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Most people will have had the experience of a certain scent, such as the perfume of a passer-by, triggering a memory of a certain time, place, or person. Sometimes, a long-forgotten episode of the past can loom in our minds as if it was yesterday. So, why does this happen, and is there any advantage to this trait?

 

There are various scientific studies to back up anecdotal evidence that our olfactory senses play a strong role in memory and emotion. For example, Very Well Mind reports that researchers from the University of California, Irvine, have discovered that the tendency has a neurological basis.

 

The memory centers of the brain, known as the amygdala and the hippocampus, are linked via neuron transmitters to the olfactory bulbs, which process smells. Therefore, fragrances and odors become stored in our memory banks, alongside other significant information about the surroundings, emotions, people, and so on, that were present at the time.

 

Smell is one of first senses to fully develop, and therefore it is associated with some of our strongest childhood memories. The sense of taste can also play a role, as was famously described in Marcel Proust’s 1913 work “À La Recherche Du Temps Perdu,” (translated as In Search of Lost Time, or sometimes also Remembrance of Things Past.)

 

In Swann’s Way, the first volume of the five-novel series, the protagonist has powerful memories triggered when he tastes madeleine cake crumbled in tea. This episode has been embedded into our cultural reference points, and people will often say they had a Proustian rush when a powerful or emotional memory suddenly flashes into their mind.

 

The power of scent is now widely acknowledged, and is even used as a marketing and branding tool by hotel and leisure chains, via a scent air machine. This reinforces the experience in the customer’s mind and memories, and can help to build brand associations when the customer is reminded of the scent at a later time.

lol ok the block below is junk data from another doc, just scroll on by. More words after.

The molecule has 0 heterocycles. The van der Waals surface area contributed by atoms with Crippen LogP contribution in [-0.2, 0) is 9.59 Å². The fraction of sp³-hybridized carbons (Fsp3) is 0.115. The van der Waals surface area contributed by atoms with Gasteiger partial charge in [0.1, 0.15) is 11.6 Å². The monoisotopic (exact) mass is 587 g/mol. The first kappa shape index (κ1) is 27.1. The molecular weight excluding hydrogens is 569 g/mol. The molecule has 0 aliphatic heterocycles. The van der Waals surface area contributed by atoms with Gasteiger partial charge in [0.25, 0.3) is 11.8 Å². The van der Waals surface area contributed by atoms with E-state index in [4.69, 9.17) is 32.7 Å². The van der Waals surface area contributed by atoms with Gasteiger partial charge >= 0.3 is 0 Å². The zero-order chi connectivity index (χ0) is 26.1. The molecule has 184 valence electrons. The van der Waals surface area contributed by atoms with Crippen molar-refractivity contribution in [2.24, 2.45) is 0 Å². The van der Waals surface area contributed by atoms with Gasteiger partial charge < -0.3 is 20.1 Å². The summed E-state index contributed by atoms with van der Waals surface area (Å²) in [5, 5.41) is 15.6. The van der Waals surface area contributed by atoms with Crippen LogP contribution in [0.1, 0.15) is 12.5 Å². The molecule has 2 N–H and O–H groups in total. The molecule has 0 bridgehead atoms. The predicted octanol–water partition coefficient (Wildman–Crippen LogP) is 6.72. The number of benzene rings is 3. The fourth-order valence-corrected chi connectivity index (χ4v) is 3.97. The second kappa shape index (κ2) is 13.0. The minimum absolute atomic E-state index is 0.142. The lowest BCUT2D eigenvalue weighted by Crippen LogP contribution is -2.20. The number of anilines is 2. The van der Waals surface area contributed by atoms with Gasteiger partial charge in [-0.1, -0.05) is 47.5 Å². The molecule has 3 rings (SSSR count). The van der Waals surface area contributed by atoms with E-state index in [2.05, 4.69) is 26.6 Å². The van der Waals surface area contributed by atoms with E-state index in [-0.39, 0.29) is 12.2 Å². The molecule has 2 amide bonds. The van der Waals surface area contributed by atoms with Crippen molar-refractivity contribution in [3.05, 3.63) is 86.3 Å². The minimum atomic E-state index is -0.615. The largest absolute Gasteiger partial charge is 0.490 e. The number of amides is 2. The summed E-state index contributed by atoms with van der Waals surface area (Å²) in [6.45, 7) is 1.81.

It is believed to be so powerful because it is more difficult to remember vivid visual details, whereas a smell is an instant stimulus that can take right back to a specific place. There is an evolutionary basis to this highly honed olfactory ability too. In past eras, humans relied much more heavily on their sense of smell than they do now.

 

For example, an odor could alert a person to toxic substances and food that wasn’t safe to eat. They could also trigger a warning of an approaching predator, or a lingering scent could let someone know that a territory had been invaded.

 

This function of the sense of smell can be observed in animal species, as anyone with a pet cat or dog will no doubt be aware! They can often seem smell to food long before we have opened a tin of something tasty for them, because they associate a certain cupboard being opened with dinner time.

 

Animals also use smell as an early warning for predators, or to checkout if their territory has been invaded. Now, humans use their sense of smell in much more complex, but still very powerful and effective ways.

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Our team is here to help find the perfect scent marketing or odor control solution for your business. 

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